Horror fared slightly better, gaining a rather popular proponent in Viktoria Faust, a writer whose vampire-related stories, particularly the novel In the Angelic Image of the Beast (U anđeoskom liku zvijeri), published in 2000, developed a strong following among local fans of Anne Rice. In 2007, Boris Perić wrote a novel loosely based on the existing local stories about vampires, The Vampire (Vampir), while Zoran Krušvar created his own take on the vampiric lore in the dark fantasy novel Executors of the Lord’s Intention (Izvršitelji nauma gospodnjeg). Later, Vladimira Becić entered the vampiric field with fairly popular YA urban fantasy Orsia, a novel about truly teenage vampires looking for a way to express their rebellion against old ways of life.
After the demise of Futura in 2010, the gap in the market was filled by not one but two magazines: the literary Ubiq, started in 2007, is a biannual magazine covering both theory and practice of speculative fiction, which publishes fiction only by local authors, while SiriusB, as its name suggests, is intended to replace the old Sirius and publishes both Croatian originals and translations.
At the same time, Hangar7, the publishers of SiriusB, have started publishing books by local authors, focusing exclusively on speculative fiction. So far, they have published several novels: dark thriller The Road (Drum) by Ivan Lutz and Goran Sundać, Deeper than the Abyss (Dublje od bezdana), a dark fantasy by David Kelečić, Night Train to Dukka (Noćni vlak za Dukku) by Danijel Bogdanović, a sort of a science fiction take on Murder at the Orient Express, Milena Benini’s space opera Dreamseller (Prodavač snova), a philosophical variation on space exploration When Darkness Rules (Kad tama zavlada) by Oliver Franić, young-adult urban fantasy about energetic beings trapped on human plane The Exiled (Izgnani) by Ivana Delač, and a breakneck-paced dystopia leaning on the heritage of William S. Burroughs and Dick, EschatonTV (EshatonTV) by Goran Gluščić.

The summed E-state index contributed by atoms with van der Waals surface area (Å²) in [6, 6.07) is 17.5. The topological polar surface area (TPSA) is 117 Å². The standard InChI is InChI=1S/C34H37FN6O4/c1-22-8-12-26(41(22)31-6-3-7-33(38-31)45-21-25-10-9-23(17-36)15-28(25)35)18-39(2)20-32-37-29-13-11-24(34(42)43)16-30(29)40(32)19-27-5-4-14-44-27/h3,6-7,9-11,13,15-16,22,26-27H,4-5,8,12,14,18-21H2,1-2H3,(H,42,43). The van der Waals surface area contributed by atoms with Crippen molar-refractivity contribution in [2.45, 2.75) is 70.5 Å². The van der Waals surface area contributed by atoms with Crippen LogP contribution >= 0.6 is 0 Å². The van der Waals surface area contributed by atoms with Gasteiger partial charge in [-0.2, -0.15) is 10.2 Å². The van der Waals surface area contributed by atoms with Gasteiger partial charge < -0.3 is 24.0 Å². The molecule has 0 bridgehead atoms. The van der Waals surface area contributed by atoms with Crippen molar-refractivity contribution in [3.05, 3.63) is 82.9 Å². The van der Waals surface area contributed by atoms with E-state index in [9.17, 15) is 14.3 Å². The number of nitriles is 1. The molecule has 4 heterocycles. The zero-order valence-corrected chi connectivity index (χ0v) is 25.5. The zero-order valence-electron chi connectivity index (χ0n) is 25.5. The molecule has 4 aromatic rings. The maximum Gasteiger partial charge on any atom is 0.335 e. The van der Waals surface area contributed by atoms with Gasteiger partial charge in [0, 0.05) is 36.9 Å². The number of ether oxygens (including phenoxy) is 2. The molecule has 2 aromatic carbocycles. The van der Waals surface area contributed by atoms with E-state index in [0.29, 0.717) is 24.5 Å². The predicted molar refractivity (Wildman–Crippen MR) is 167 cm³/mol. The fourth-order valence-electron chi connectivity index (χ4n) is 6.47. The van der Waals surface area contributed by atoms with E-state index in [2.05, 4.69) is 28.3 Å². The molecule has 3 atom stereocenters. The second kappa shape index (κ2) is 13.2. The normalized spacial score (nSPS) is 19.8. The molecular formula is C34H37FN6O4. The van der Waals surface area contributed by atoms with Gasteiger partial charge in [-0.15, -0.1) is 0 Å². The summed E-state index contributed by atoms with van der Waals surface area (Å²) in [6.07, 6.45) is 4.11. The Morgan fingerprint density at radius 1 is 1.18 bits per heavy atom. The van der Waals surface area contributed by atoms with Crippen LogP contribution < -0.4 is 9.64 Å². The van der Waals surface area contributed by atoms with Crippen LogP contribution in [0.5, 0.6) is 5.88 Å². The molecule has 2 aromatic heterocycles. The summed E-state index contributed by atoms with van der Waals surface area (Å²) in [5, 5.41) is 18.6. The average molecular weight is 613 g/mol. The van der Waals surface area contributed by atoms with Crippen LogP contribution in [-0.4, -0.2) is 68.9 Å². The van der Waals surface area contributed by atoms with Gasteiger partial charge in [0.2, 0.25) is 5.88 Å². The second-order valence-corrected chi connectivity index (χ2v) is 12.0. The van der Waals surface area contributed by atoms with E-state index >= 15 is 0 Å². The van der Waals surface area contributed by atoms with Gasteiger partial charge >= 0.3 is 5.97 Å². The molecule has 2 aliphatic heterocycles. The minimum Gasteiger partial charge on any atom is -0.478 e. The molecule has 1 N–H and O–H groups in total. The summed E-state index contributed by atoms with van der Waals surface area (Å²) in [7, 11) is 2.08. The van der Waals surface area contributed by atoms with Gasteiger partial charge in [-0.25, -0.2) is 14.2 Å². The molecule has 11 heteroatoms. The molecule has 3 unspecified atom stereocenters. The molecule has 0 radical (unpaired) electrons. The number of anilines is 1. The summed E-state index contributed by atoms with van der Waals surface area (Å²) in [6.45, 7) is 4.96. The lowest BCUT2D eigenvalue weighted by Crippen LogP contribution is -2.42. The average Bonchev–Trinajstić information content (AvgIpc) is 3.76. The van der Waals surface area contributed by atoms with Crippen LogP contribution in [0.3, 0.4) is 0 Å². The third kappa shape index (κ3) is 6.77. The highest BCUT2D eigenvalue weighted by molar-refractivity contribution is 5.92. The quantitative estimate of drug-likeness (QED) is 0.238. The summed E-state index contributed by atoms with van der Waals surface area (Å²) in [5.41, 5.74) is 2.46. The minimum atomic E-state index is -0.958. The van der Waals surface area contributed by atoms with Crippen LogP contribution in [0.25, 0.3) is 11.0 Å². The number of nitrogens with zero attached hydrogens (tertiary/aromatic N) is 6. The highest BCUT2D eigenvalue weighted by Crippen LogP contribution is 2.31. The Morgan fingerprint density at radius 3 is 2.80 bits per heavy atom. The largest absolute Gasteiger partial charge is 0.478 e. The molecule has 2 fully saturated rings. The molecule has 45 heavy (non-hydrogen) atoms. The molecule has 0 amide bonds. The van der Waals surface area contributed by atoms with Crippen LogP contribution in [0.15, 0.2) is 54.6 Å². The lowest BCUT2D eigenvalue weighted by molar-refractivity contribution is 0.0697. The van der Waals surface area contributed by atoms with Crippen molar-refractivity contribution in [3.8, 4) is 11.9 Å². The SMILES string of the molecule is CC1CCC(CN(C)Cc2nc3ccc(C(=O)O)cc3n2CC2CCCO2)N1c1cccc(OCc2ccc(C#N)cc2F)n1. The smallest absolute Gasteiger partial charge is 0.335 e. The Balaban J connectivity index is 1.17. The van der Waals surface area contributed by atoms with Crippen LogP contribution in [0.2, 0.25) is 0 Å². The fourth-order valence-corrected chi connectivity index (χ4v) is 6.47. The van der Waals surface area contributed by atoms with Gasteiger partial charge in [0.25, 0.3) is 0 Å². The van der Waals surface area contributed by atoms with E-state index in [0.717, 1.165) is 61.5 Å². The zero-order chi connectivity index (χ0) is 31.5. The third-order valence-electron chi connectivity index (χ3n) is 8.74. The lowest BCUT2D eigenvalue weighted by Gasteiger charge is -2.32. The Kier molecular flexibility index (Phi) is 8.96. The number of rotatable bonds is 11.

For those seeking to find an introduction to the world of Croatian speculative fiction, probably the easiest way is to find Kontakt (Contact), an English-language anthology of Croatian SF published in 2012, when Eurocon was held in Zagreb. (The epub version of the book is available at Kobo and Amazon). Or you can visit one of Croatia’s numerous conventions—there are five big ones and so many smaller ones that Croatian con-goers need a jointly kept calendar, which can be found on Facebook—Croatian fandom will welcome you gladly, and since most of us speak English, communication won’t be a problem, either.
Milena Benini is the winner of a number of local awards, among which the tastiest Croatian award, a whole prosciutto ham, for the most Istrian story published in 2009. She also received five SFera awards, of which the latest for her novel Dreamseller, also the winner of the Artefakt award. Her English-language stories have been published in several magazines and anthologies, including Contact (an English-language anthology of Croatian science fiction) and Salacious Tales (a collection of erotic speculative fiction). She has contributed to The Complete Guide to Writing Fantasy and The Complete Guide to Writing Science Fiction, while her novel Priestess of the Moon was published in English before it appeared in Croatian. Her short stories have been translated into several languages, including Spanish and Polish.